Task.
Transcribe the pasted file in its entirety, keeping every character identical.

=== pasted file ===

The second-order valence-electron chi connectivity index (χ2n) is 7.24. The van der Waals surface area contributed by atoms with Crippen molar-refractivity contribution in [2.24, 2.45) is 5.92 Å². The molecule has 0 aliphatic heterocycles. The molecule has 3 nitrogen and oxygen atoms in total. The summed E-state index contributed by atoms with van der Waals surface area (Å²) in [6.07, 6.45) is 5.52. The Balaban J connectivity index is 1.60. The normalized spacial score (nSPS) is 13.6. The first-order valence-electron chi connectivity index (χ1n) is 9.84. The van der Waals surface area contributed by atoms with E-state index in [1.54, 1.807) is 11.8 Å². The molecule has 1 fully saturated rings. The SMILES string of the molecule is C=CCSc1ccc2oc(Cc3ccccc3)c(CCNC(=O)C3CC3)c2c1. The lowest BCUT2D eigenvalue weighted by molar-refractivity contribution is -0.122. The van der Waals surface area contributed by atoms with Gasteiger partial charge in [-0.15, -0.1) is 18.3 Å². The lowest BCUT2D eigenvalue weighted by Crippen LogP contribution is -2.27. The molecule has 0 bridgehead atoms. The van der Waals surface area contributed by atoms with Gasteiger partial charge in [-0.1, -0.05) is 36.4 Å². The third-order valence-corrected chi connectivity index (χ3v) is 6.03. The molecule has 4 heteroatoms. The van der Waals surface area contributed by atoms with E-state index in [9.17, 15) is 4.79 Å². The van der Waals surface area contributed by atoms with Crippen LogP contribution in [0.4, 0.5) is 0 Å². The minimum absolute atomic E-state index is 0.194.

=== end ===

The second-order valence-electron chi connectivity index (χ2n) is 7.24. The van der Waals surface area contributed by atoms with Crippen molar-refractivity contribution in [2.24, 2.45) is 5.92 Å². The molecule has 0 aliphatic heterocycles. The molecule has 3 nitrogen and oxygen atoms in total. The summed E-state index contributed by atoms with van der Waals surface area (Å²) in [6.07, 6.45) is 5.52. The Balaban J connectivity index is 1.60. The normalized spacial score (nSPS) is 13.6. The first-order valence-electron chi connectivity index (χ1n) is 9.84. The van der Waals surface area contributed by atoms with E-state index in [1.54, 1.807) is 11.8 Å². The molecule has 1 fully saturated rings. The SMILES string of the molecule is C=CCSc1ccc2oc(Cc3ccccc3)c(CCNC(=O)C3CC3)c2c1. The lowest BCUT2D eigenvalue weighted by molar-refractivity contribution is -0.122. The van der Waals surface area contributed by atoms with Gasteiger partial charge in [-0.15, -0.1) is 18.3 Å². The lowest BCUT2D eigenvalue weighted by Crippen LogP contribution is -2.27. The molecule has 0 bridgehead atoms. The van der Waals surface area contributed by atoms with Gasteiger partial charge in [-0.1, -0.05) is 36.4 Å². The third-order valence-corrected chi connectivity index (χ3v) is 6.03. The molecule has 4 heteroatoms. The van der Waals surface area contributed by atoms with E-state index in [9.17, 15) is 4.79 Å². The van der Waals surface area contributed by atoms with Crippen LogP contribution in [0.4, 0.5) is 0 Å². The minimum absolute atomic E-state index is 0.194.